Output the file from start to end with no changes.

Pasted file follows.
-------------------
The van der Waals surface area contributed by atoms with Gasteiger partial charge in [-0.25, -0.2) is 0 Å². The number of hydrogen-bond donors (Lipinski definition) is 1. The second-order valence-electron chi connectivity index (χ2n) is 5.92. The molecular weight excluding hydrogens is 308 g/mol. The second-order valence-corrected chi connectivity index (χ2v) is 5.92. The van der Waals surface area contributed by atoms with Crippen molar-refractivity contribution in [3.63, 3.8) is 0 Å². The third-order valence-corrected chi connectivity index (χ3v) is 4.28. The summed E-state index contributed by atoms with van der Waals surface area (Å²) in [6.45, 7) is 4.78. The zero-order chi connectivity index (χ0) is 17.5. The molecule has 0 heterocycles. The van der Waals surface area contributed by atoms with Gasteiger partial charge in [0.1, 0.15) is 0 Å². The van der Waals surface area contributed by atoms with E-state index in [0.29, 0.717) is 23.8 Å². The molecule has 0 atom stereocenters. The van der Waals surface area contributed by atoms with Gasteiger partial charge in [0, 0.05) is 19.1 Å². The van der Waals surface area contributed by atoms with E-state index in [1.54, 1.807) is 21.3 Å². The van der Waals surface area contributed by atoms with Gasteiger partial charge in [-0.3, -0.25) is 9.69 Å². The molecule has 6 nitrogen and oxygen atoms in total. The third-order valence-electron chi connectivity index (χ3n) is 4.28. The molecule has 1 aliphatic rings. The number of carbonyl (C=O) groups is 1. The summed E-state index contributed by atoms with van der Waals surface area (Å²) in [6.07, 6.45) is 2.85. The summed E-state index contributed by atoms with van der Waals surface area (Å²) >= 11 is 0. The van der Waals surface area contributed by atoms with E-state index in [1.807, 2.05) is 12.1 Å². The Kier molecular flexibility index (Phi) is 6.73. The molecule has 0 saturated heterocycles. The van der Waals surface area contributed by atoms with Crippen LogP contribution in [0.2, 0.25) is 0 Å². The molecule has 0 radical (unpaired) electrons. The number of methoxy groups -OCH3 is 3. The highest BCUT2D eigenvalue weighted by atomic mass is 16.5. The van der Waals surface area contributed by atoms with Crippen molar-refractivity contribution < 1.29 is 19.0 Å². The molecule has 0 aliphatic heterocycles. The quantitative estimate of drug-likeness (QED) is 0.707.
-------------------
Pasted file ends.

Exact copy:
The van der Waals surface area contributed by atoms with Gasteiger partial charge in [-0.25, -0.2) is 0 Å². The number of hydrogen-bond donors (Lipinski definition) is 1. The second-order valence-electron chi connectivity index (χ2n) is 5.92. The molecular weight excluding hydrogens is 308 g/mol. The second-order valence-corrected chi connectivity index (χ2v) is 5.92. The van der Waals surface area contributed by atoms with Crippen molar-refractivity contribution in [3.63, 3.8) is 0 Å². The third-order valence-corrected chi connectivity index (χ3v) is 4.28. The summed E-state index contributed by atoms with van der Waals surface area (Å²) in [6.45, 7) is 4.78. The zero-order chi connectivity index (χ0) is 17.5. The molecule has 0 heterocycles. The van der Waals surface area contributed by atoms with Gasteiger partial charge in [0.1, 0.15) is 0 Å². The van der Waals surface area contributed by atoms with E-state index in [0.29, 0.717) is 23.8 Å². The molecule has 0 atom stereocenters. The van der Waals surface area contributed by atoms with Gasteiger partial charge in [0, 0.05) is 19.1 Å². The van der Waals surface area contributed by atoms with E-state index in [1.54, 1.807) is 21.3 Å². The van der Waals surface area contributed by atoms with Gasteiger partial charge in [-0.3, -0.25) is 9.69 Å². The molecule has 6 nitrogen and oxygen atoms in total. The third-order valence-electron chi connectivity index (χ3n) is 4.28. The molecule has 1 aliphatic rings. The number of carbonyl (C=O) groups is 1. The summed E-state index contributed by atoms with van der Waals surface area (Å²) in [6.07, 6.45) is 2.85. The summed E-state index contributed by atoms with van der Waals surface area (Å²) >= 11 is 0. The van der Waals surface area contributed by atoms with E-state index in [1.807, 2.05) is 12.1 Å². The Kier molecular flexibility index (Phi) is 6.73. The molecule has 0 saturated heterocycles. The van der Waals surface area contributed by atoms with Crippen LogP contribution in [0.2, 0.25) is 0 Å². The molecule has 0 radical (unpaired) electrons. The number of methoxy groups -OCH3 is 3. The highest BCUT2D eigenvalue weighted by atomic mass is 16.5. The van der Waals surface area contributed by atoms with Crippen molar-refractivity contribution < 1.29 is 19.0 Å². The molecule has 0 aliphatic heterocycles. The quantitative estimate of drug-likeness (QED) is 0.707.